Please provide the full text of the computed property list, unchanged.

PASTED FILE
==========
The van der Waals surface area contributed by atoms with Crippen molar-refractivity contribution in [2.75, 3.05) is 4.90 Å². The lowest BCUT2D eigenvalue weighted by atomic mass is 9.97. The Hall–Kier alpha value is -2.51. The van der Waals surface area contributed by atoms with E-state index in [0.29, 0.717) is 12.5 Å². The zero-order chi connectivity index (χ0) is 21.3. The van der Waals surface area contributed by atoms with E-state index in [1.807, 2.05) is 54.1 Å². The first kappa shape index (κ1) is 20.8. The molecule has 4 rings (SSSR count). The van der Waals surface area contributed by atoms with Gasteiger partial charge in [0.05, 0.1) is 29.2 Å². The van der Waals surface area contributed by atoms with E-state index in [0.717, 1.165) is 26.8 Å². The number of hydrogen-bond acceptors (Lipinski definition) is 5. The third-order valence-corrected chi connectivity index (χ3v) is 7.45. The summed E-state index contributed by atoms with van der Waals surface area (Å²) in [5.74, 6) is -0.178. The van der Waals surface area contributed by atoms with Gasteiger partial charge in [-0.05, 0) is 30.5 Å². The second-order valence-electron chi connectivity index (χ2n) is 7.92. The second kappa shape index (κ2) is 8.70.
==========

The van der Waals surface area contributed by atoms with Crippen molar-refractivity contribution in [2.75, 3.05) is 4.90 Å². The lowest BCUT2D eigenvalue weighted by atomic mass is 9.97. The Hall–Kier alpha value is -2.51. The van der Waals surface area contributed by atoms with E-state index in [0.29, 0.717) is 12.5 Å². The zero-order chi connectivity index (χ0) is 21.3. The van der Waals surface area contributed by atoms with E-state index in [1.807, 2.05) is 54.1 Å². The first kappa shape index (κ1) is 20.8. The molecule has 4 rings (SSSR count). The van der Waals surface area contributed by atoms with Gasteiger partial charge in [0.05, 0.1) is 29.2 Å². The van der Waals surface area contributed by atoms with E-state index in [0.717, 1.165) is 26.8 Å². The number of hydrogen-bond acceptors (Lipinski definition) is 5. The third-order valence-corrected chi connectivity index (χ3v) is 7.45. The summed E-state index contributed by atoms with van der Waals surface area (Å²) in [5.74, 6) is -0.178. The van der Waals surface area contributed by atoms with Gasteiger partial charge in [-0.05, 0) is 30.5 Å². The second-order valence-electron chi connectivity index (χ2n) is 7.92. The second kappa shape index (κ2) is 8.70.